Exhibit #2 for why I find it difficult and useless to get emotionally invested in Major League Baseball: MLB Umpires (or in this case Jerry Meals). I have many other examples that I would rather not relive at the moment, but this was pretty stupid (because no one EVER calls it because it isn't the rule), and most umpires are huge controllingdouchebags. Kind of ironic I am a Royals fan and they won the 1985 World Series on a bad umpiring call.... except that the Cardinals still had the chance to win game 6 in the 9th and, oh I don't know, score a run in game 7. But other interpretations are fine. My #1 reason to not become emotionally invested in the MLB: the financial situation, but that's business stuff and no one cares (because it's cool for the Yankees to outspend half the league by $100 million).
I don’t like Jordan Baker. By the end of the book her character has annoyed me to such an extent Fitzgerald should have put her in the pool with Gatsby. Please, do not get me wrong. The awkward ‘new’ love affair she has with Nick contrasts beautifully with the awkward ‘old’ love affair going on between Daisy and Gatsby (along with other Old World vs. New World metaphors, regional differences, etc.), and her life motto of “it takes two to make an accident...I hate careless people (that’s why she likes Nick)” line suits her lifestyle and choices well. She plays golf but cheats, she is dangerous (read: reckless) but she has the figure of a ‘sportswoman’ (thus beautiful and fit), she ain’t care what anyone thinks but she is too inviting and social to be considered unfeeling. She comes across as too good for you (and she might be) but she isn’t too good to get her jollies in the process of dragging your heart around. Very dynamic and necessary to drive the plot and provide Daisy/Gatsby background, but again, by the end of the book she has run her course. When she and Nick talk about their relationship and what happened after Gatsby dies, she blows Nick off with ‘I’m engaged,’ and then dismisses him with the whole ‘I was wrong about you’ and “I thought you were rather an honest, straightforward person.” WHAT. A. BITCH. I always wondered if Fitzgerald was trying to blow off steam from some unfortunate event in his past with this exchange because Nick’s response of “I’m thirty...I’m five years too old to lie to myself and call it honor” is a solid, assholish comeback. It leaves her speechless, and that’s what makes it so good. Of course, readers are supposed to get a disgusted, visceral reaction by how Jordan, Tom, and Daisy turned out by the end of the novel. The only difference is Tom and Daisy are sucky people and Jordan is just being cold to be cold because she can move on and no one will call her on it. Nick didn’t do anything wrong. FREE NICK!!!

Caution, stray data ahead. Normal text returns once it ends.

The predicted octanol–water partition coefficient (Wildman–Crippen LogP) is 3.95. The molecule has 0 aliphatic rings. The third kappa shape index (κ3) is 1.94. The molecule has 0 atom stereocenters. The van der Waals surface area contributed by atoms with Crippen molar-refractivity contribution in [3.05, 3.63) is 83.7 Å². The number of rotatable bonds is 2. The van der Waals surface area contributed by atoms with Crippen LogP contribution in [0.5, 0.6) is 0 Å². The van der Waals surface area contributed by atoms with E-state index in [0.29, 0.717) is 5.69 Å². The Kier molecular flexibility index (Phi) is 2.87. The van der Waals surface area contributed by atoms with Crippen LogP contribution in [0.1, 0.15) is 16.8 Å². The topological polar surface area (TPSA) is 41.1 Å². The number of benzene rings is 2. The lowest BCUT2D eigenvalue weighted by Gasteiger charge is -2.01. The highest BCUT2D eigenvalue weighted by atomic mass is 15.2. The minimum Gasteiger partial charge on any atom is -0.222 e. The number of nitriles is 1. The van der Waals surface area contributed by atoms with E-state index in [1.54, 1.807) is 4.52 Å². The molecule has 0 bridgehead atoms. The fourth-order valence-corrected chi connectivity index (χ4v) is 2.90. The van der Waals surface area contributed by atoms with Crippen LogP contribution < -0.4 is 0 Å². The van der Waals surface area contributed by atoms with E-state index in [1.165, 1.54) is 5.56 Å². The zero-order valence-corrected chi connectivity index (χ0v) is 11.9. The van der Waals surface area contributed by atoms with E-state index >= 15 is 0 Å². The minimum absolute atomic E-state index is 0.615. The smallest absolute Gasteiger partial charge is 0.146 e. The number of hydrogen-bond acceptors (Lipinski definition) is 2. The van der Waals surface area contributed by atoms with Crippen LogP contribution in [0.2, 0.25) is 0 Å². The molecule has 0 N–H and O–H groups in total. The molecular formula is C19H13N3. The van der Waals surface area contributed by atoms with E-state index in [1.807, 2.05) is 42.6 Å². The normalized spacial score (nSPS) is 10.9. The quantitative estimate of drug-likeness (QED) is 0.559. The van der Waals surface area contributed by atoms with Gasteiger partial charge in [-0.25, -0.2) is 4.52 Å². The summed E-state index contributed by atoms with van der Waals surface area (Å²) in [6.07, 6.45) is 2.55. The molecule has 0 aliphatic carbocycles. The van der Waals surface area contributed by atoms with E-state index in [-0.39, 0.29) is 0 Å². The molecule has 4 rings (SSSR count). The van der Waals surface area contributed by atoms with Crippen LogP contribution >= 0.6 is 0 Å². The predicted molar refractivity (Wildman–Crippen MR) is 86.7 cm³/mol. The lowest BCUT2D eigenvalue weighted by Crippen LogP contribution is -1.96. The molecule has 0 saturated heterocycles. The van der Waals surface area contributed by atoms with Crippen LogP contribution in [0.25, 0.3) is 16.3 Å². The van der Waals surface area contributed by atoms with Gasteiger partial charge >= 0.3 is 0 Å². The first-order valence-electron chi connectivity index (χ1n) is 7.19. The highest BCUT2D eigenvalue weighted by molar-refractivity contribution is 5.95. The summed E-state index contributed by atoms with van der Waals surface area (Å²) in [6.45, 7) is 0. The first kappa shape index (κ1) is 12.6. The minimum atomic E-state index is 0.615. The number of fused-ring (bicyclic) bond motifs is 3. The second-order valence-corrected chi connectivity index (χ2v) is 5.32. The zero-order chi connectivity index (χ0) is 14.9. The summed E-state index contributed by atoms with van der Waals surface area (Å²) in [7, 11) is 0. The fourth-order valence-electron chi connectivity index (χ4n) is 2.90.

Anyway, someone named Elizabeth Debicki or something is playing Jordan in the new film.
Past Toms: Barry Sullivan, Bruce Dern, Martin Donovan
Okay, so begins my xenophobic, flag waving rant on Australian characters playing pure bred, corn fed Amerrrrricans. It’s...not...that....big of....a deal (*shudders). But really, my biggest issue with Edgerton as Tom is that I believe Bradley Cooper would have been a damn good Tom. Dammit! But, if Luhrmann feels better directing actors that he knows more about, then so be it.